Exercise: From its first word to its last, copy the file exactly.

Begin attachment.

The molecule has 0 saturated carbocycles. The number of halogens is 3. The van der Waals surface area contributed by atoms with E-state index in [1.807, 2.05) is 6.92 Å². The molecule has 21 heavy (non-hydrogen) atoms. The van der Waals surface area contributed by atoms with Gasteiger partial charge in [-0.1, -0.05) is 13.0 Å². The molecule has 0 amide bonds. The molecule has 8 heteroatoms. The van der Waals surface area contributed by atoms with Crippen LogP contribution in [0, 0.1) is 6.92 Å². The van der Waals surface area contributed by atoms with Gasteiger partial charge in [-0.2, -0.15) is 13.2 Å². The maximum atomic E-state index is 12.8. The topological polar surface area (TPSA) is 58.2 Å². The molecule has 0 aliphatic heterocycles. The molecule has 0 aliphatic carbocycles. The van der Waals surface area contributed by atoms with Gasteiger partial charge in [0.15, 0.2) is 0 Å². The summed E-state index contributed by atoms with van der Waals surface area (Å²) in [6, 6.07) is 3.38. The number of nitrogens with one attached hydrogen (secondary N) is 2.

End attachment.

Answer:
The molecule has 0 saturated carbocycles. The number of halogens is 3. The van der Waals surface area contributed by atoms with E-state index in [1.807, 2.05) is 6.92 Å². The molecule has 21 heavy (non-hydrogen) atoms. The van der Waals surface area contributed by atoms with Gasteiger partial charge in [-0.1, -0.05) is 13.0 Å². The molecule has 0 amide bonds. The molecule has 8 heteroatoms. The van der Waals surface area contributed by atoms with Crippen LogP contribution in [0, 0.1) is 6.92 Å². The van der Waals surface area contributed by atoms with Gasteiger partial charge in [-0.2, -0.15) is 13.2 Å². The maximum atomic E-state index is 12.8. The topological polar surface area (TPSA) is 58.2 Å². The molecule has 0 aliphatic heterocycles. The molecule has 0 aliphatic carbocycles. The van der Waals surface area contributed by atoms with Gasteiger partial charge in [0.15, 0.2) is 0 Å². The summed E-state index contributed by atoms with van der Waals surface area (Å²) in [6, 6.07) is 3.38. The number of nitrogens with one attached hydrogen (secondary N) is 2.